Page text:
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04/10/08 10:38 PM ET
Madson chalks up soreness to overuse
Reliever hopes to avoid injuries that cut short his '07 campaign
By Ken Mandel / MLB.com
NEW YORK -- With five days of perspective, Ryan Madson has a theory on why his shoulder is tender so early in the season. "Maybe it was too much, too early," Madson said. By that, the right-hander feels his workload in Cincinnati played a part in his missing nearly a week. He threw 23 pitches on April 3, then returned to toss 35 pitches the next night over two innings. While Madson understands his role as a multiple-innings pitcher on consecutive days makes him a vital part of the bullpen -- and he relishes that role -- he's also trying to protect his arm. "If we could have monitored it a little like I wanted to prior to the season, I don't think I'd be in this situation," said Madson, who returned to action with a scoreless seventh inning on Thursday against the Mets. "I think it was just the number of pitches, throwing back-to-back days, on 100-percent-effort pitches, not like Spring Training." Madson's concern stems from a shoulder strain that cost him the final two months of 2007, and he doesn't want a repeat of that with so much season left. May or June is another story. Making it a more difficult dilemma is that Madson said he didn't feel any discomfort until after Friday's game. "It's very tough, especially when I didn't feel anything during the game," Madson said. "I knew I threw a lot of pitches [April 3] and in the first inning [April 4], that's where sometimes I have to be a little selfish and say, 'No. Someone else needs to throw, because we have plenty of [guys] out there.' "It's been brought up [with pitching coach Rich Dubee and manager Charlie Manuel]. I don't know where they're at on it. I know where I'm at and I'm going to protect myself. I'm not going to be able to go two innings and then come back and go two innings again right now -- because I don't want to be away from this team like I was last year." While Manuel and Dubee are aware of Madson's concerns, they want to call on their best players when necessary. "Do I need him as a multiple-innings guy? Yeah, but we also need someone else that can do it," Manuel said. "It's tough when players tell you how much they can play and how much they can pitch. That doesn't sound right to me." "When does he want to pitch? Once a week? Once a month?" added Dubee, sarcastically. "We're concerned about him, but sometimes, unfortunately, you only have so many pitchers out there. Sometimes you have to work around things. Sometimes a guy has to get through an inning to save somebody else." "He should be concerned," Dubee said. "He's coming off an injury last year and he's now having a setback. We're aware of it, too. We're not going to send him to the wolves, believe me. Ryan will be fine. I don't plan on using him for 150 pitches." In other pitching news, Kris Benson has resumed throwing off a mound, though he hasn't faced hitters. Dubee said he hopes Benson can appear in a Minor League game sometime in the next two weeks.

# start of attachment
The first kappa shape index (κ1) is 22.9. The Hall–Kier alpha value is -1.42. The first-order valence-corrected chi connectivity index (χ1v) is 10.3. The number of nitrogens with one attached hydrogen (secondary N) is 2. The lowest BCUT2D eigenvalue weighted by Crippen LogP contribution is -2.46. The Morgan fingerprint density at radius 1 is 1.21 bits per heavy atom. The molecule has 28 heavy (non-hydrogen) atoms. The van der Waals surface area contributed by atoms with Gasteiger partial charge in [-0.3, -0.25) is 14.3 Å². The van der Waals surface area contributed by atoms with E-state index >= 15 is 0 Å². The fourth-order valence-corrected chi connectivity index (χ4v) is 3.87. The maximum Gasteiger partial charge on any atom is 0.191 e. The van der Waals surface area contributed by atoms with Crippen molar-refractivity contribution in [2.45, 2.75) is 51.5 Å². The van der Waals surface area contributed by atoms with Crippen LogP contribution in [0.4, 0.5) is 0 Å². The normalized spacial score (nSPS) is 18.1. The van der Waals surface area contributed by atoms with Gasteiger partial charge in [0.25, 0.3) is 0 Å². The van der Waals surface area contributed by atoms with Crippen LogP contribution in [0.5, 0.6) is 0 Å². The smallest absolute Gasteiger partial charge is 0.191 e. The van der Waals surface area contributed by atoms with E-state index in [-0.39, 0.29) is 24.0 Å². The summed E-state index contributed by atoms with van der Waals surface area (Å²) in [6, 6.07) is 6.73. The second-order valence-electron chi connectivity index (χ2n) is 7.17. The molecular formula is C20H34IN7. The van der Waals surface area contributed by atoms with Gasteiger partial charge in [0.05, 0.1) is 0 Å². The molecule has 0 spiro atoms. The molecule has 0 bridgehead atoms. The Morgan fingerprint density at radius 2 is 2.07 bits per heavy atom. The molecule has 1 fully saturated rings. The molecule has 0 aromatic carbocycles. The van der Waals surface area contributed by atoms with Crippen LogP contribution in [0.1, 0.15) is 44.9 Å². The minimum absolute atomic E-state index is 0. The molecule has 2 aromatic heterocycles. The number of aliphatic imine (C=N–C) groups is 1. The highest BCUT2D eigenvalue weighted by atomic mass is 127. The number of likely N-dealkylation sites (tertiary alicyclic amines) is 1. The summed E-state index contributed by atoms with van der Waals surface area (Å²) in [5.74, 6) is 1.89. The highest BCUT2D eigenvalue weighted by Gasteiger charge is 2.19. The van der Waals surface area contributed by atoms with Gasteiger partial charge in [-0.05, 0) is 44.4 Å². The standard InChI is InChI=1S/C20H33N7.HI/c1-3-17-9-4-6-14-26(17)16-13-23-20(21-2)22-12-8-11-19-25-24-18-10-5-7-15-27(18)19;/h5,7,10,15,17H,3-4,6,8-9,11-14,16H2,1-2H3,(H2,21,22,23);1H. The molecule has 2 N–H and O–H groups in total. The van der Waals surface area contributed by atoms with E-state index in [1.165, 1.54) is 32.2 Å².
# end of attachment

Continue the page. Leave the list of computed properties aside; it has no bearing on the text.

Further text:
Ken Mandel is a reporter for MLB.com. This story was not subject to the approval of Major League Baseball or its clubs.